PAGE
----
c At the beginning of each loop, this value is made equal to 0

c If iter is 1 then this means to iterate again

c

if (dabs(dx(i)).gt.0.01d0) iter = 1

c

c Update the estimated parameter value

c

xn(i) = xnp(i)

50 continue

write(6,904)iterate,(xn(i),i=1,nv),(dx(i),i=1,nv)

if (iter.gt.0) go to 15

900 FORMAT(5x,4(f10.4,5x))

901 FORMAT(15x,'SOLVING LINEAR EQUATION USING THE GAUSS-SEIDEL ITERATI

1ON METHOD',//,'The coefficients to the equations with the solution

1 at the end are:',/)

902 FORMAT(//,'Rearranging the equations to solve for the unknown vari

1ables yields',/,5x,'the following coefficients: ',/)

903 FORMAT(//,'The estimated results after each iteration are shown as

1:'//,'Iteration',2x,'x(1)',9x,'x(2)',9x,'x(3)',7x,'dx(1)',7x,'dx(2

2)',7x,'dx(3)')

904 FORMAT(i3,4x,6(f10.5,2x))

stop

en

A more sophisticated subroutine for solving the
Gauss-Seidel is shown as [source

unknown]:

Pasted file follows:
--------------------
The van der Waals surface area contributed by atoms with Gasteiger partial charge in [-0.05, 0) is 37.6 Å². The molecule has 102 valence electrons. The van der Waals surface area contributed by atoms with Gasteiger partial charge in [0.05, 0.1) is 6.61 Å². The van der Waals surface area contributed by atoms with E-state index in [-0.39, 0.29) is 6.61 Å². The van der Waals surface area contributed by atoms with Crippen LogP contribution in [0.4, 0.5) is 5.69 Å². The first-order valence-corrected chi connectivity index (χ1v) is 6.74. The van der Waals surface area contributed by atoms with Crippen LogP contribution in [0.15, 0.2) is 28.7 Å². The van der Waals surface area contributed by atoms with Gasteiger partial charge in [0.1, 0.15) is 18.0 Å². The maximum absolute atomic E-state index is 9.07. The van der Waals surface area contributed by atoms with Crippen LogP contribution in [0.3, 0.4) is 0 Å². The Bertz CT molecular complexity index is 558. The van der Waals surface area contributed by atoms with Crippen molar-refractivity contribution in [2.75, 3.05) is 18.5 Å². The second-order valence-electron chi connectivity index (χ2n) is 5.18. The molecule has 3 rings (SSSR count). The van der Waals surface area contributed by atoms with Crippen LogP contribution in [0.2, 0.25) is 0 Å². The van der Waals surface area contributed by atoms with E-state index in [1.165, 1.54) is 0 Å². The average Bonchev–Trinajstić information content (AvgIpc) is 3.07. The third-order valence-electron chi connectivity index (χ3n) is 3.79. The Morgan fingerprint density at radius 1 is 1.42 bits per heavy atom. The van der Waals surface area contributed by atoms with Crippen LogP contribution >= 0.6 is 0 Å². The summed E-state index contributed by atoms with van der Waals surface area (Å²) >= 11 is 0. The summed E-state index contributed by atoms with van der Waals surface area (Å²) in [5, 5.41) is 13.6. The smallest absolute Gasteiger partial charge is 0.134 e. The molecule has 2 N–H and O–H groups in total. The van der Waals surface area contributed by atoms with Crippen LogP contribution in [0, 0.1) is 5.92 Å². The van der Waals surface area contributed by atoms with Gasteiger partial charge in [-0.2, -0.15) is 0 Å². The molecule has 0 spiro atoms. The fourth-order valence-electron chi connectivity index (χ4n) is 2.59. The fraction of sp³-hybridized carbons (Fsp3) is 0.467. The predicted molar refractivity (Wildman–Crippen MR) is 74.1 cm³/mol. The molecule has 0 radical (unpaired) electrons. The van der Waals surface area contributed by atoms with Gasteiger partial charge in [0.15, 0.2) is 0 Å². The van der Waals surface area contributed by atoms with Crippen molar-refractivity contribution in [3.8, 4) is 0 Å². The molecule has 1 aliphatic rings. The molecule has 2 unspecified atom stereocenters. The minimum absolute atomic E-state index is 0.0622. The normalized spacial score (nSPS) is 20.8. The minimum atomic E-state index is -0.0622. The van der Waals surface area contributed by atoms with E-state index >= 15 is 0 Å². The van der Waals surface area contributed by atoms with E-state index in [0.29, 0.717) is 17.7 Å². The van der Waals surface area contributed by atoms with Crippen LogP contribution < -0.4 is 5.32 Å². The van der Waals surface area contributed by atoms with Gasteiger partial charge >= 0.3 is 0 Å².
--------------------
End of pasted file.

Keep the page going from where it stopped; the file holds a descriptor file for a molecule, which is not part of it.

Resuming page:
c-----------------------------------------------------------------------

c

c Gauss-Seidel Iterative Method

c *****************************

c

c This subroutine obtaines the solution to n linear equations by Gaussc

Seidel iteration. An initial approximation is sent to the subroutine

c in the vector x. The solution, as approximated by the subroutine is

c returned in x. The iterations are continued until the maximum change

c in any x component is less than tol. If this cannot be accomplished

c in niter iterations, a non-zero error flag is returned. The matrix

c is to be arranged so as to have the largest values on the diagonal.

c (from "Applied Numerical Analysis," C.F. Gerald, p 138)

ccc c INPUT/OUTPUT VARIABLES: